Charlottesville protests disheartening reminder of hate in America

Zola Sullivan, freshman

Dear Editors,

On Aug. 13th, 2017, I sat on the edge of my couch watching as CNN became a war zone. The events leading up to that night started a ticking time bomb: one that went off when James Alex Fields drove his car into a crowd of counter-protesters at 1:42 that afternoon, killing one and injuring 19.

A Donald Trump-led America seems to have given racists and white supremacists a safe platform to spew their words of hatred. The night before, hundreds of white supremacists and self-identified Nazis marched, torch in hand, on the UVA (University of Virginia) campus to kickoff the “Unite the Right” rally, an event set up in protest of the removal of confederate monuments. The next morning, protesters returned to the campus in riot gear, holding automatic weapons and spraying homemade mace in counter-protesters’ faces.

Shortly after the incident, Donald Trump took the stage in a press conference, claiming that “both sides” were to blame for the violent clashes. Many people have expressed their confusion about this so-called “both sides” that Trump was referring to. It was unsettling to find out that a man who didn’t hesitate to use the term “radical Islamic terrorists” during the San Bernardino incident was struggling to condemn Fields as a terrorist.

While many came to school the following Monday seeming particularly surprised, I wasn’t too shocked about what happened. The rise of Donald Trump has coincided with an increase of arrogant white nationalist groups and Neo-Nazis. According to CNN, the amount of hate groups in the United States shot up by 17 percent from 2014 to 2016. Recently, David Duke and many other infamous white supremacists have been thanking President Trump for supporting them and their views.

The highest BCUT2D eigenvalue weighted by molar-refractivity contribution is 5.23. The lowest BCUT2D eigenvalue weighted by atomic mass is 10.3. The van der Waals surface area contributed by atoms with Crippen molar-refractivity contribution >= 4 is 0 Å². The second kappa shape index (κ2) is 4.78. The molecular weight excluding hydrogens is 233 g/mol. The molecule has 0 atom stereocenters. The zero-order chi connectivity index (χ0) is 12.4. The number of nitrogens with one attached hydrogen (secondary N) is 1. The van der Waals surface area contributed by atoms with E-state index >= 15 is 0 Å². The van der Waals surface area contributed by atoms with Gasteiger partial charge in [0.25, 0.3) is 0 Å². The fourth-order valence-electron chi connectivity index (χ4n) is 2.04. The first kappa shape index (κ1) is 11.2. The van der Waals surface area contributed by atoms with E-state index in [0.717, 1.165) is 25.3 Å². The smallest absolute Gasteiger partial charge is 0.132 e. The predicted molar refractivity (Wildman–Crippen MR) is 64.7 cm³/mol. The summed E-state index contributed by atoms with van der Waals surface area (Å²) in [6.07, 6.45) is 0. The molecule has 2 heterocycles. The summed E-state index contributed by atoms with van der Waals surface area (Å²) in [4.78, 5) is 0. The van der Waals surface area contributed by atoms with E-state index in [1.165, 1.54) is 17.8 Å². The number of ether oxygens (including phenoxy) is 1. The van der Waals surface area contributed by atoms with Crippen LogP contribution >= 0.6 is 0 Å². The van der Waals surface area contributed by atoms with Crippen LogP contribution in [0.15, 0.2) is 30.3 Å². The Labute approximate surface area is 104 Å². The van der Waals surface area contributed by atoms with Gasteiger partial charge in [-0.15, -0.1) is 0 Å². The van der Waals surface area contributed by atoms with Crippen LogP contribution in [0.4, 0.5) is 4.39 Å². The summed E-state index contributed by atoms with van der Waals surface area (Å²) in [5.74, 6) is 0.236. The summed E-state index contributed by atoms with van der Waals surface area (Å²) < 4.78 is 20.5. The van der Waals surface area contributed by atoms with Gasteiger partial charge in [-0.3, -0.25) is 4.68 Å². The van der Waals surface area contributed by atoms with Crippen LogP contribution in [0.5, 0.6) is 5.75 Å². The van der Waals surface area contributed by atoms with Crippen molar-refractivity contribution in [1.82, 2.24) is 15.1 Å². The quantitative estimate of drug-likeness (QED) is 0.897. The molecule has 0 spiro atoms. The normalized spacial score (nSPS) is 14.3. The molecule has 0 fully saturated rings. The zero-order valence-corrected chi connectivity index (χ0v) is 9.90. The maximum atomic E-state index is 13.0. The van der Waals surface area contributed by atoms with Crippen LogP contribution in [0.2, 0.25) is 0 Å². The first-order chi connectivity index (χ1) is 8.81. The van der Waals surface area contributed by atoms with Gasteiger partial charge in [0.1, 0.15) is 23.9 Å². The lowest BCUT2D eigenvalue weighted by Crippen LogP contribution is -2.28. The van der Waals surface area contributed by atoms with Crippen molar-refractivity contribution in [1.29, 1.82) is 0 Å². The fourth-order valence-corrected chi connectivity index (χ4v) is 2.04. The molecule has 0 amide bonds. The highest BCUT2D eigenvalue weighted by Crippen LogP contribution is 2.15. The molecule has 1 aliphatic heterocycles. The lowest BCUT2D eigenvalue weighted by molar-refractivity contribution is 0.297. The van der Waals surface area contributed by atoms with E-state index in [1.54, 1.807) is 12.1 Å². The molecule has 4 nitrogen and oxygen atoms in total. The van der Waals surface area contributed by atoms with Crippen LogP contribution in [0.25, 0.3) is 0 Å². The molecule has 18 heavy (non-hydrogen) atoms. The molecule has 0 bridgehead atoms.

It’s troubling to know that I live in a country with over 900 hate groups, while simultaneously populated by more minorities than anyone else. Until the president finds an appropriate way to denounce these violent and heinous groups, our nation will continue to get a taste of what it’s like when you don’t denounce them early on.

As a student, it’s interesting to see how these events affect my peers and their emotions. The incident has sparked a lot of interesting conversation. Many are angry, others sad, but most are just disappointed. Disappointed that these things are still happening in this day and age, and even more disappointed that they may have to be on the front lines to fight it. It’s important that we as students  pay attention to the news and try to understand how our peers are personally affected.

Many don’t realize that as a minority in America, witnessing these acts of violence can make you hostile and afraid, afraid that you or a loved one could be the next person lying on the pavement watching your life flash before your eyes.

It’s important that The Southerner publishes more pieces on current events regarding the division of races in the U.S. in order to help students keep up with the news and understand it, find ways they can help on a local level and overall better the world they live in.

Print Friendly, PDF & Email